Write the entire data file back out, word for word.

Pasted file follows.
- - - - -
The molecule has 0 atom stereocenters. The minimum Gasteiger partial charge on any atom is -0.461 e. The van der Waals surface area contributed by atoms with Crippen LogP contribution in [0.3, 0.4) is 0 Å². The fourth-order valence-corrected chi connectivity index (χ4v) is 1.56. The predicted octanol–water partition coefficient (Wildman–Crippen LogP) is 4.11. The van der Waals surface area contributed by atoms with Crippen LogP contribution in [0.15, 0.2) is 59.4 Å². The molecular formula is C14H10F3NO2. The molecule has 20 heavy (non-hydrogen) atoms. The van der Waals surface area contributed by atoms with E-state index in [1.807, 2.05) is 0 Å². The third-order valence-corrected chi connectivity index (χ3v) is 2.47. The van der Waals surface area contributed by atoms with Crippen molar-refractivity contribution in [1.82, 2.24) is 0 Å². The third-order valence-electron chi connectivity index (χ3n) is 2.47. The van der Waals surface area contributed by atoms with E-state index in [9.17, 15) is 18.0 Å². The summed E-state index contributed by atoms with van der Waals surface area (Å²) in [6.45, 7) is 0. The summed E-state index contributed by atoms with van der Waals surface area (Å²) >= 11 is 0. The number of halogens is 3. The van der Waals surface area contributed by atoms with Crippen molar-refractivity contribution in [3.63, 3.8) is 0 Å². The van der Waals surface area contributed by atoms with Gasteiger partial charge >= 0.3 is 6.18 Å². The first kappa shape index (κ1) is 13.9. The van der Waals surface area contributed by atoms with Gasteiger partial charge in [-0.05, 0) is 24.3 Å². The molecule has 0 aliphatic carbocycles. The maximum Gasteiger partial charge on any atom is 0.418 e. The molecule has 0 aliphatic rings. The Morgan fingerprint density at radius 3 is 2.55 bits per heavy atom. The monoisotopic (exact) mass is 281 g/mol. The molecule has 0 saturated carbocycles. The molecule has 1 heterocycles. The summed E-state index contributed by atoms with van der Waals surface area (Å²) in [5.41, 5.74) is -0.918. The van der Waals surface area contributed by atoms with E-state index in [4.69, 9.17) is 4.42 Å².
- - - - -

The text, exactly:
The molecule has 0 atom stereocenters. The minimum Gasteiger partial charge on any atom is -0.461 e. The van der Waals surface area contributed by atoms with Crippen LogP contribution in [0.3, 0.4) is 0 Å². The fourth-order valence-corrected chi connectivity index (χ4v) is 1.56. The predicted octanol–water partition coefficient (Wildman–Crippen LogP) is 4.11. The van der Waals surface area contributed by atoms with Crippen LogP contribution in [0.15, 0.2) is 59.4 Å². The molecular formula is C14H10F3NO2. The molecule has 20 heavy (non-hydrogen) atoms. The van der Waals surface area contributed by atoms with E-state index in [1.807, 2.05) is 0 Å². The third-order valence-corrected chi connectivity index (χ3v) is 2.47. The van der Waals surface area contributed by atoms with Crippen molar-refractivity contribution in [1.82, 2.24) is 0 Å². The third-order valence-electron chi connectivity index (χ3n) is 2.47. The van der Waals surface area contributed by atoms with E-state index in [9.17, 15) is 18.0 Å². The summed E-state index contributed by atoms with van der Waals surface area (Å²) in [6.45, 7) is 0. The summed E-state index contributed by atoms with van der Waals surface area (Å²) >= 11 is 0. The number of halogens is 3. The van der Waals surface area contributed by atoms with Crippen molar-refractivity contribution in [3.63, 3.8) is 0 Å². The van der Waals surface area contributed by atoms with Gasteiger partial charge >= 0.3 is 6.18 Å². The first kappa shape index (κ1) is 13.9. The van der Waals surface area contributed by atoms with Gasteiger partial charge in [-0.05, 0) is 24.3 Å². The molecule has 0 aliphatic carbocycles. The maximum Gasteiger partial charge on any atom is 0.418 e. The molecule has 0 aliphatic rings. The Morgan fingerprint density at radius 3 is 2.55 bits per heavy atom. The monoisotopic (exact) mass is 281 g/mol. The molecule has 0 saturated carbocycles. The molecule has 1 heterocycles. The summed E-state index contributed by atoms with van der Waals surface area (Å²) in [5.41, 5.74) is -0.918. The van der Waals surface area contributed by atoms with E-state index in [4.69, 9.17) is 4.42 Å².